This week I joined the staff dog program. I’d spent a decade in the pound rescue program, and my move to minimum security from medium ended that tenure. I had considered entry into the rescue program here in minimum security, but passed on it because I didn’t want to have to deal with the internal politics. Guys can be a bitchy lot.
Thankfully there is another dog program. It involves daycare, boarding, and training of staff owned dogs. The men in this program all have extensive experience, on average 7-10 years, and all of them have earned federally recognized apprenticeship certification. These are the guys that truly understand dogs and the ins and outs of training and care. All of them are in it for one common purpose: the dogs. A position came open this week and I pounced.
My first dog is a 7 month old AKC certified purebred German Shepherd name Kyzer. He’s owned by one of the guards, who has brought him to me for reinforcement training. Some people get a dog for a pet, others seek them out for their breed ability or utility such as for protection. Kyzer falls into the breed ability and protection category. A dog like Kyzer will set you back $5,000.
Participating in the staff dog program is a lot of work. This post is a snapshot of my first days with Kyzer. It’s a glimpse of how I live in this world.
Day 1 With Kyzer
Sunday (3:00am) I go to bed. I’m a night owl, and this is my normal time when I know I don’t have work the next day. It’s 11:30pm or earlier on work nights.
(5:15am) Someone is tapping on my bunk. Who the hell is tapping on my bunk?! I open my eyes and notice it’s one of my bunk mates (I live in a specially fenced in, four-man dog cube in a dorm). One hand is motioning for me to get out of bed, his other is holding a leashed German Shepherd. Wtf? Is that Jade? Jade’s a German Shepherd he regularly provides daycare for.
I crawl out of bed. He’s trying to hand me the leash. What’s going on? I immediately think that something bad has happened. I notice that one of the guards is standing at our gate. Is that a Walmart bag in his hand?
Realization dawns on me. Shit, I think, that’s Kyzer! But I thought the program administrator said Kyzer wouldn’t be in until Tuesday? I take possession of my first dog since leaving the pound program. And you know what? Man, it feels friggin’ great!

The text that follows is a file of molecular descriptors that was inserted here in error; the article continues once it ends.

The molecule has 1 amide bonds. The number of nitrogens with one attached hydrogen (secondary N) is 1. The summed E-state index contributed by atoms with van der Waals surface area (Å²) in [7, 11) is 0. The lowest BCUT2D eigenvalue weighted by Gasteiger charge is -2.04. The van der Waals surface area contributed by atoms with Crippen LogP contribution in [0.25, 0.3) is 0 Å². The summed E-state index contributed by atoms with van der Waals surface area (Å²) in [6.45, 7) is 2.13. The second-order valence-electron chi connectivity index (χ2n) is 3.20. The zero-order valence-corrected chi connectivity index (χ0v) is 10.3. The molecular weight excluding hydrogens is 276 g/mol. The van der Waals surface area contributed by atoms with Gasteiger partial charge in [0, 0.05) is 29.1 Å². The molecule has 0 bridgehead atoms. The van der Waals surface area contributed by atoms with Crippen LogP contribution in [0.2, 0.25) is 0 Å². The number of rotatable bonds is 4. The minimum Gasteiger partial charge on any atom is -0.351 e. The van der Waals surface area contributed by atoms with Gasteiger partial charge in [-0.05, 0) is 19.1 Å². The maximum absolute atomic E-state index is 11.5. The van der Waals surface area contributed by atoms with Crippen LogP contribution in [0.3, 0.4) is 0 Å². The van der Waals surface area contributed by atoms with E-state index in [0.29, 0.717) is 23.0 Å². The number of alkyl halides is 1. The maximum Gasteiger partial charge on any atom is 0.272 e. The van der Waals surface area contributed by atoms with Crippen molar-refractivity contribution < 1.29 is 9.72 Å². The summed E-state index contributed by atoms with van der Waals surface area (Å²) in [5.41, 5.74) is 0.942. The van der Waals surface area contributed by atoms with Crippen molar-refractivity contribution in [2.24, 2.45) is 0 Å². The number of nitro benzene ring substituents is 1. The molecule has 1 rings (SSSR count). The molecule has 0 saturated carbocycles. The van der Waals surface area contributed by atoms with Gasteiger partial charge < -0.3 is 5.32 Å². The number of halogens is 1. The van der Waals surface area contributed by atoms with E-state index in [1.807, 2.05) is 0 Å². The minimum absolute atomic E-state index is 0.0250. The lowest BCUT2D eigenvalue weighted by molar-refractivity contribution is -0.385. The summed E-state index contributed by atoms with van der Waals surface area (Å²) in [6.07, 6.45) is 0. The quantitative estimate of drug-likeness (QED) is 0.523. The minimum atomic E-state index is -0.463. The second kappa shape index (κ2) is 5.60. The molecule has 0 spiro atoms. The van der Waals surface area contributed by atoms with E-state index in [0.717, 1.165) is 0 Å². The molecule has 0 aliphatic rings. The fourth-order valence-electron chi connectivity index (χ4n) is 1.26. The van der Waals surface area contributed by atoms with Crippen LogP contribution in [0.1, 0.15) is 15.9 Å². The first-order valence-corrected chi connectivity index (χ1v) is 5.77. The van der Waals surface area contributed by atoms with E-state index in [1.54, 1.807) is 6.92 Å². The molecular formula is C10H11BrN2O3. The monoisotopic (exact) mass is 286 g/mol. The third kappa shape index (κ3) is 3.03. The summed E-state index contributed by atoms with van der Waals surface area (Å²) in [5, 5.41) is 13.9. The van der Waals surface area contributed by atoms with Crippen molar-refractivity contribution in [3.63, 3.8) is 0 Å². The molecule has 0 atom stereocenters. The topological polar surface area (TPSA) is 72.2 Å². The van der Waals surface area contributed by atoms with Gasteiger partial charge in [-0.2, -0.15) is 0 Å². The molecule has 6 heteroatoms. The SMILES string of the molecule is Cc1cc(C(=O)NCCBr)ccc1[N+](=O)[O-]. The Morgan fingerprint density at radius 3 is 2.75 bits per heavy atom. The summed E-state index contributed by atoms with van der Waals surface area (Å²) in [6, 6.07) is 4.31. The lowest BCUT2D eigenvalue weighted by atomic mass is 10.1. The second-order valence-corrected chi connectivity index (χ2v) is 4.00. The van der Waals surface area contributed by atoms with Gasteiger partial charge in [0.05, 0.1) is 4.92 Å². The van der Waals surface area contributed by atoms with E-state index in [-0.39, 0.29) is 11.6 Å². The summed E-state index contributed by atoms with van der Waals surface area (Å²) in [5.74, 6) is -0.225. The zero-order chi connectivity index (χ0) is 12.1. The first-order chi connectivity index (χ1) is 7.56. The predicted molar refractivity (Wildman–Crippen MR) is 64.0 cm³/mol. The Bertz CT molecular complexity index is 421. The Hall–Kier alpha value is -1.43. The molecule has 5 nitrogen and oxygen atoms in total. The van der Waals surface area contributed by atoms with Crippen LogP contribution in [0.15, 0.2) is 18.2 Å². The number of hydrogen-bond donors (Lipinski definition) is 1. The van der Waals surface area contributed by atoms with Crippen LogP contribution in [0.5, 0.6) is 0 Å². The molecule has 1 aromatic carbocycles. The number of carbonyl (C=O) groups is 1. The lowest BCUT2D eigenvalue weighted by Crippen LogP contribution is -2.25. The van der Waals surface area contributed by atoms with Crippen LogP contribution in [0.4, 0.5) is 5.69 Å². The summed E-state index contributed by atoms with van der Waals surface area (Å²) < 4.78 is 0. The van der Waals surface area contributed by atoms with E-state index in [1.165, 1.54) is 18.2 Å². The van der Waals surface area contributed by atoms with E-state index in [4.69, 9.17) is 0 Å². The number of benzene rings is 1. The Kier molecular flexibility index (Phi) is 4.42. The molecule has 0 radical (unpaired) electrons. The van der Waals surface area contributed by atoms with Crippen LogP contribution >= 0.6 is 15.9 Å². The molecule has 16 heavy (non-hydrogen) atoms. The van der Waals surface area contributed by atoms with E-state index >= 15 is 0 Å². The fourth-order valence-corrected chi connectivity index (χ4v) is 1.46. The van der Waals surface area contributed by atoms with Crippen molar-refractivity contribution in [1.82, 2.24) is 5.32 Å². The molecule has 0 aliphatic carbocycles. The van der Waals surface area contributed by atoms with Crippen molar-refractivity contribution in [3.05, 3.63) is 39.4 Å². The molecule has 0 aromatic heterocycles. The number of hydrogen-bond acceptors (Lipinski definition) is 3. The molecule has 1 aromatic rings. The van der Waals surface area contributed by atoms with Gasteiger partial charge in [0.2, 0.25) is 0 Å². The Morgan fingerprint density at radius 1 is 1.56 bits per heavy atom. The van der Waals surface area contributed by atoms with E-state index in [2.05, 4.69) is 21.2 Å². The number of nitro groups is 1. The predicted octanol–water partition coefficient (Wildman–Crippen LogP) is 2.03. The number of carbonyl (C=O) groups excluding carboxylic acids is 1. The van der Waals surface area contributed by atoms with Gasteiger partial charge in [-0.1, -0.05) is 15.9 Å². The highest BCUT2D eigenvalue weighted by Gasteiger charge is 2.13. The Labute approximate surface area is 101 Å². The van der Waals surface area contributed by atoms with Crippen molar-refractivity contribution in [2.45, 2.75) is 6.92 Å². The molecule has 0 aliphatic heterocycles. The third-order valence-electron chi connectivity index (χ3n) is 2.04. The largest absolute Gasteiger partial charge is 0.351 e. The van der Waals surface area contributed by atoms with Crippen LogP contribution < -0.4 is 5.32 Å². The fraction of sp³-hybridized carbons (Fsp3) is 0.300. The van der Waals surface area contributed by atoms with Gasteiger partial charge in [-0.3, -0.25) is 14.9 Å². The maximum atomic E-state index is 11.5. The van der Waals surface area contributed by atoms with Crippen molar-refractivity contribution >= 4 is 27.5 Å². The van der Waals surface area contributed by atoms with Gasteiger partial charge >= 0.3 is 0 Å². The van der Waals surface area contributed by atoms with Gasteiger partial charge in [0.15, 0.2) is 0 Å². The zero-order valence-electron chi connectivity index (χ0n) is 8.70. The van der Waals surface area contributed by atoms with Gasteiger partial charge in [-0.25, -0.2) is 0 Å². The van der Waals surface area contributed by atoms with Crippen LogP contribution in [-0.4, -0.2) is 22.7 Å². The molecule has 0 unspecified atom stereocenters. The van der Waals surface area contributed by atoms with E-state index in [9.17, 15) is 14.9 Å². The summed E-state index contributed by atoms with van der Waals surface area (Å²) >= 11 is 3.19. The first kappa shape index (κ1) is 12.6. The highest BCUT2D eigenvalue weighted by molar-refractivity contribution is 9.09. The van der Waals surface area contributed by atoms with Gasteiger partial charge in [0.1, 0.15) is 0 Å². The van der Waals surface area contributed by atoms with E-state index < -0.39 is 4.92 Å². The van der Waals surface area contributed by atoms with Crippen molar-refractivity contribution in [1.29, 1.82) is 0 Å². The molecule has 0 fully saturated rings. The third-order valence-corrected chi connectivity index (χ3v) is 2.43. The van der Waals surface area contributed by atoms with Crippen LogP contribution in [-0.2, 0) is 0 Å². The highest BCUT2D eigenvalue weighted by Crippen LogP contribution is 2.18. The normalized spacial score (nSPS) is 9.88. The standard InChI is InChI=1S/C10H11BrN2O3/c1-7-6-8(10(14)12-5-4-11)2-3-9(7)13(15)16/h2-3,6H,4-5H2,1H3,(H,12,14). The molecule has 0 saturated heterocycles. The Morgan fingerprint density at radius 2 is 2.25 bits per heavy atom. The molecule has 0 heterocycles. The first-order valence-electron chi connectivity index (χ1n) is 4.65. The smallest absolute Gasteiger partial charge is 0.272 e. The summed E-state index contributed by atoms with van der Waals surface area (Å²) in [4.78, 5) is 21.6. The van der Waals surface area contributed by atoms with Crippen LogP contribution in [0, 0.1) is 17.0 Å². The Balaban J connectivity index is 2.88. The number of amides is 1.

(6:00am) I fill Kyzer’s bowl with water and another with dog food. Kyzer laps down gobs of water. He’s a hit and run drinker, so I follow him with a towel, wiping up trails of drip all over the place. I notice he doesn’t touch his food. I coax him to eat, and he dismisses my attempts. He’s panting and antsy. He’s nervous, I think, and probably has to shit too.
(6:33am) Count clears, and I take Kyzer outside to potty. He promptly rewards me with two giant piles of crap. Solid, not runny or out of the ordinary. That’s good, I think. Yup, he had to shit. He doesn’t pee, which I find surprising considering all the water he guzzled. I make mental note.
(6:40am) Today will be all about acclimation. I will spend time observing Kyzer interacting with the other dogs in the program. Got to make sure he’s compatible, and if there’s issue, to always keep them separated. Plus, his owner wants him exercised and worn out by the time his shift is over. Apparently Kyzer has a lot of energy at home, and well, being a pup he has the tendency to take it out on the furniture. His latest assault was on a new set of blinds while chasing down a fly. “Did he at least get the fly?” I asked. “Yeah…,” his pops said, “he got it.”
Introduced Kyzer to Roscoe, Rosey, and Apollo. Roscoe’s a Pit Bull mix, Rosey is a Pit/Shar Pei mix, and Apollo is a Pomeranian/Husky mix (Pomsky). He looks like a miniature Husky. Kinda cool; a girl’s dog to be sure. Kyzer takes to the dogs without issue and they to him. So it’s play time for the next three hours.
(8:00am) Kyzer is back playing with the other dogs. He gets winded more quickly than the regulars. It’s normal for ‘new’ dogs, as most of the time they’ve spent their days at home sitting around or chewing on furniture. He’ll be spent by the time his pops comes for him.